The Tempest Kirin enters the mechanical keyboard market at a time when there's probably more choice than ever. Founded by three local keyboard enthusiasts, the company's goal is to offer an affordable keyboard with features usually reserved for higher-end boards. One of the first things you'll notice about it is its brightly coloured keycaps, which stand out from the sea of stock black caps found on most off-the-shelf keyboards today.
There's a thriving selection of custom keycaps on forums like geekhack, and enthusiasts have proven more than willing to shell out for specific sets that will match the particular board they have. However, these sets are generally extremely pricey – the base kit for GMK Oliva++ is going at S$162, a number that can easily balloon to over S$200 if you pay for extras such as novelty or accent kits. Custom keycaps alone can exceed the price of many keyboards, and GMK Olivia++ is by itself already more costly than the S$149 Kirin.
The Kirin is available in two different colours – the black Kirin Monarch and white Crayon. If you follow the custom keyboard community, you'll probably notice that they're unabashedly modelled after T0mb3ry's Carbon set and WinMix's SA Chalk respectively. You can get SA Chalk off KBDfans right now, but Carbon is considerably harder to find and is only available secondhand through online marketplaces like the r/mechmarket subreddit.
I'd have loved to see Tempest come up with their own keycap designs and colour schemes, but I think mainstream consumers will nevertheless appreciate the extra pop of colour. It's not hard to see what Tempest is trying to do here. By offering stock keycaps that closely resemble expensive custom sets, it's arguably helping you save money.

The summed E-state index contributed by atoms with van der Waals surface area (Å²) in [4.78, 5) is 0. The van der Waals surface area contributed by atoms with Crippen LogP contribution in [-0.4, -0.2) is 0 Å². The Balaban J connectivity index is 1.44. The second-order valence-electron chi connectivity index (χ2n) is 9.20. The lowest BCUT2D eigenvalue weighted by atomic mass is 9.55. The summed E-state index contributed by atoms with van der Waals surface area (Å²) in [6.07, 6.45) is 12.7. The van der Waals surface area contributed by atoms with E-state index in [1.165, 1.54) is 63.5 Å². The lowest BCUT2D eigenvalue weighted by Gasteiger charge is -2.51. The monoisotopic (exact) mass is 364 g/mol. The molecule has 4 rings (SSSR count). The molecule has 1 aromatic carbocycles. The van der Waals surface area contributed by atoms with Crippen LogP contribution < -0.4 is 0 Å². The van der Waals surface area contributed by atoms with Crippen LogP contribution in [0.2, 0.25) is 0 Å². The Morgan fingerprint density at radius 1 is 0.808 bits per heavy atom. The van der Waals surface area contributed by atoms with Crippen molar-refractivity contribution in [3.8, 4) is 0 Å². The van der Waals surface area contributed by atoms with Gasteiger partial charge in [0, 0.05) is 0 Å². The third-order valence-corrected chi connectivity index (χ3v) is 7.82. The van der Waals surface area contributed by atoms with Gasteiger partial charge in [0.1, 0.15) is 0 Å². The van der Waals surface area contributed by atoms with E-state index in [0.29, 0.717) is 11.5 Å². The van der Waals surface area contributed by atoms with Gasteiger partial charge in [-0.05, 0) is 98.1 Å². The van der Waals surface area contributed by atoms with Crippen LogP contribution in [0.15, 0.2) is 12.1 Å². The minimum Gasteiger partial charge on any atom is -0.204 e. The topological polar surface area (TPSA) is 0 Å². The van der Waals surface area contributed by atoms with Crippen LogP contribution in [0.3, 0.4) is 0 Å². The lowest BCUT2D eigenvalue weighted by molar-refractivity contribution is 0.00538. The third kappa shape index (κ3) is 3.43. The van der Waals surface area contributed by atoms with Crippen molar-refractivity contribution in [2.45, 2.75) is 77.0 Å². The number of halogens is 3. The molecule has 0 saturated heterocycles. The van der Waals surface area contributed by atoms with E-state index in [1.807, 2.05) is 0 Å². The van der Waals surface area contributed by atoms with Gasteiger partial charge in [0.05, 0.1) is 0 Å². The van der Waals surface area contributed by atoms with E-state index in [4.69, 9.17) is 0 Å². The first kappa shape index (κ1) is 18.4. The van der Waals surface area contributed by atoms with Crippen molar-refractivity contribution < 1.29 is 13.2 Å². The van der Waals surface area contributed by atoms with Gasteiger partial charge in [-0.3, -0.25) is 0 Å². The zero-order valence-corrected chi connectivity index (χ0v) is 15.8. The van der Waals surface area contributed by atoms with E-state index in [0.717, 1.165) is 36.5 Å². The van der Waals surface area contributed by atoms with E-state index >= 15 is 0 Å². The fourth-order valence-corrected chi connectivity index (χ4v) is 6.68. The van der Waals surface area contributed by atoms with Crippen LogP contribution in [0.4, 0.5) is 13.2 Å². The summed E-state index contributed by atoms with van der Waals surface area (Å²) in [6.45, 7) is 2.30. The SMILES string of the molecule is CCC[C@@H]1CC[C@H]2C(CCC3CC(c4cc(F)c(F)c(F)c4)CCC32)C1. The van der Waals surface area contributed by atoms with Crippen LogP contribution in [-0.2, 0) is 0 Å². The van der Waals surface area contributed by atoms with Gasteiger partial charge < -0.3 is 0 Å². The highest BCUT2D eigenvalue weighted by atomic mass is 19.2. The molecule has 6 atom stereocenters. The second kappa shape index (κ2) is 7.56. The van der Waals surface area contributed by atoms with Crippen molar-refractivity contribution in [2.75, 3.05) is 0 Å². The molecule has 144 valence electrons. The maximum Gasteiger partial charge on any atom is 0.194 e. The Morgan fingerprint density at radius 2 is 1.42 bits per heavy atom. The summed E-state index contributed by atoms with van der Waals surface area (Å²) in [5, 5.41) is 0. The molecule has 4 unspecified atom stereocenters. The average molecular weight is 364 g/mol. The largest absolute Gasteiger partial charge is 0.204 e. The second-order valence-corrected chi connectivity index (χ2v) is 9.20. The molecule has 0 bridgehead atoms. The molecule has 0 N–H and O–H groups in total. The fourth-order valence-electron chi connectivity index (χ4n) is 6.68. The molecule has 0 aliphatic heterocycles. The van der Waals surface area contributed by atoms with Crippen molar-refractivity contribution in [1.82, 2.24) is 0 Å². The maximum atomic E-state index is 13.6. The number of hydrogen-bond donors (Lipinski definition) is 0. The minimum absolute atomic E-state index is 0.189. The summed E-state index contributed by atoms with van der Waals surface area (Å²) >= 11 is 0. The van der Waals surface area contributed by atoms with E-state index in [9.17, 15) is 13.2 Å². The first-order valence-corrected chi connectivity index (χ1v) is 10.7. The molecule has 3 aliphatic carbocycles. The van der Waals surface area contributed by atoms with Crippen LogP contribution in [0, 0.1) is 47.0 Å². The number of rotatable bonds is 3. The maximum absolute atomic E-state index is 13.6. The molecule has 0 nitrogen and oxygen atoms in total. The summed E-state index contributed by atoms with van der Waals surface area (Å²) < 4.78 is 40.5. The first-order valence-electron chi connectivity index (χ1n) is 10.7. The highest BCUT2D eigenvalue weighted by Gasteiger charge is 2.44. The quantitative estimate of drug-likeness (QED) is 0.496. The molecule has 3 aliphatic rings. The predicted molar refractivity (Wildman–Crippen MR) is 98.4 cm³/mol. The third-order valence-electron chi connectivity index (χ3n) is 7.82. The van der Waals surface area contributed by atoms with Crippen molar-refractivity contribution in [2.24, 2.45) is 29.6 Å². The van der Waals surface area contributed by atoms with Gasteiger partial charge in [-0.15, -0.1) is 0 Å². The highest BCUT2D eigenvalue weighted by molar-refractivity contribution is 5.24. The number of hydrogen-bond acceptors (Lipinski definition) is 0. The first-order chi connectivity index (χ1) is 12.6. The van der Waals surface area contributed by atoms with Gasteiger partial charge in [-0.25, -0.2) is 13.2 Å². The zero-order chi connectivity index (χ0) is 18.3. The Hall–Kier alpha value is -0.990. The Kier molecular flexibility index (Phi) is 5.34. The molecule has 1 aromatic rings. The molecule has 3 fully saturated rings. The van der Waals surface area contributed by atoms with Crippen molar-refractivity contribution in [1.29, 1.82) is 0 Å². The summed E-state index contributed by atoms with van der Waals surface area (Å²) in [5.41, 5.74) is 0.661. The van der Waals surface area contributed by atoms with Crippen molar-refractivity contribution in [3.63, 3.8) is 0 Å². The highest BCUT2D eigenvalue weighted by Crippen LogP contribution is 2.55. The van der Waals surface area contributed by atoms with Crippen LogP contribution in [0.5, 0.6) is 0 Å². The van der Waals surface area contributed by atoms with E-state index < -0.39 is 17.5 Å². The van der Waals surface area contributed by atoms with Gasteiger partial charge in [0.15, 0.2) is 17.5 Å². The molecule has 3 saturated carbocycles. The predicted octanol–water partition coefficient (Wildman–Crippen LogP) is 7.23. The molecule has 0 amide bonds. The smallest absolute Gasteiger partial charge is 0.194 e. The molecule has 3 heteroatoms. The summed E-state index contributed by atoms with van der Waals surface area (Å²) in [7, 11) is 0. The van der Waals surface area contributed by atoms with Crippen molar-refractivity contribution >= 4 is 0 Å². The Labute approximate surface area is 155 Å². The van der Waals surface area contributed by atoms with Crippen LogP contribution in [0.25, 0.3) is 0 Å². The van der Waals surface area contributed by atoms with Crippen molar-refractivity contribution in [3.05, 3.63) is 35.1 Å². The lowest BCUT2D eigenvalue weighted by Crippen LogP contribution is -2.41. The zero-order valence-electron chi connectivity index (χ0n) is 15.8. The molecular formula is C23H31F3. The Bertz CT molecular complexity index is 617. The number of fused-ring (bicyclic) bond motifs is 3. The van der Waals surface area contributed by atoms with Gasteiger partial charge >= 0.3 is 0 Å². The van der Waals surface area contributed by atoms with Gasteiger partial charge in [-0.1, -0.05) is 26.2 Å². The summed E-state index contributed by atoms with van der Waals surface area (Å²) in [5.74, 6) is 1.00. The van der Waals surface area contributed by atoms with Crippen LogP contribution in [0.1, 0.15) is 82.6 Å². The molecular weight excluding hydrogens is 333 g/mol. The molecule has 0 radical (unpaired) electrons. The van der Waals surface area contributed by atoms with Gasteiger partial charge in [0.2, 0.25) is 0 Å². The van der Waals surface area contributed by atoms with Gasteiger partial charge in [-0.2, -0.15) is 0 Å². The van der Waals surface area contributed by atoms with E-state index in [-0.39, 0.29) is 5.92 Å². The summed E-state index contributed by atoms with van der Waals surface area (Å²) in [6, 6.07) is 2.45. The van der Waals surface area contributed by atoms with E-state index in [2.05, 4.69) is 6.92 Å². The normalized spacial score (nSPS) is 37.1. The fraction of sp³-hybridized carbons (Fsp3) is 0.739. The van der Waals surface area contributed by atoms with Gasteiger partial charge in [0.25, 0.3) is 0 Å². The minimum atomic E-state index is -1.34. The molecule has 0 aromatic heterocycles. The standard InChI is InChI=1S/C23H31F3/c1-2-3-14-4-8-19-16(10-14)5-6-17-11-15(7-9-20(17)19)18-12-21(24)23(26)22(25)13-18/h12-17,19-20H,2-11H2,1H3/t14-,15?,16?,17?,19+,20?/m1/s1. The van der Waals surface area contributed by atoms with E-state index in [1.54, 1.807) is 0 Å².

The keycaps are constructed of PBT plastic instead of ABS, which means they offer a rougher texture and lower-pitched sound that I personally prefer. PBT is also more resistant to shine than ABS, so you shouldn't see them take on that unsightly gloss that many ABS keycaps inevitably suffer from. However, the PBT caps used on the Kirin seem rather thin, and there's a massive amount of backlight bleeding that's especially obvious on the Crayon model.
The keyboard offers only white backlighting though, but you can pick from up to seven different presets bound to the number row. This includes animations like Respiration, Ripple, and Sonar, all of which are really smooth and responsive. They look alright in white, but I have no doubt they'd look even better if there was RGB support.
The legends have been printed using a process of dye sublimation. Heat has been used to sink the dye into the plastic, so there's no surface layer that can wear off over time. That's great, but some of the legends are also slightly inconsistent, and you'll notice differences in alignment or legends that are simply not printed straight. I'm nitpicking here though, and these issues probably won't bug you unless you look really closely.
The Kirin's other main selling point is its support for wireless operation. It connects to your PC (or iOS or Android phone) over Bluetooth 3.0, which makes it more portable and versatile than your average tenkeyless keyboard. While there are many mechanical keyboards available today, there are considerably fewer options that can work wirelessly. You mostly hear the same few names being thrown around, like the Anne Pro 2, Filco Majestouch Convertible 2 and iKBC CD87 BT.
The Kirin hopes to plug this gap, and it can remember up to three different devices in its onboard memory. That's pretty useful if you move around a lot and need a keyboard that will work with different systems. The pairing process is pretty straightforward if you follow the user manual:
The keyboard won't always show up as the Tempest Kirin and may instead present itself as a generic keyboard device, but you can just click on it and it should still pair successfully. I ran into some issues getting my PC to detect the Kirin, and it turns out I should definitely have installed the antennas that came with my motherboard.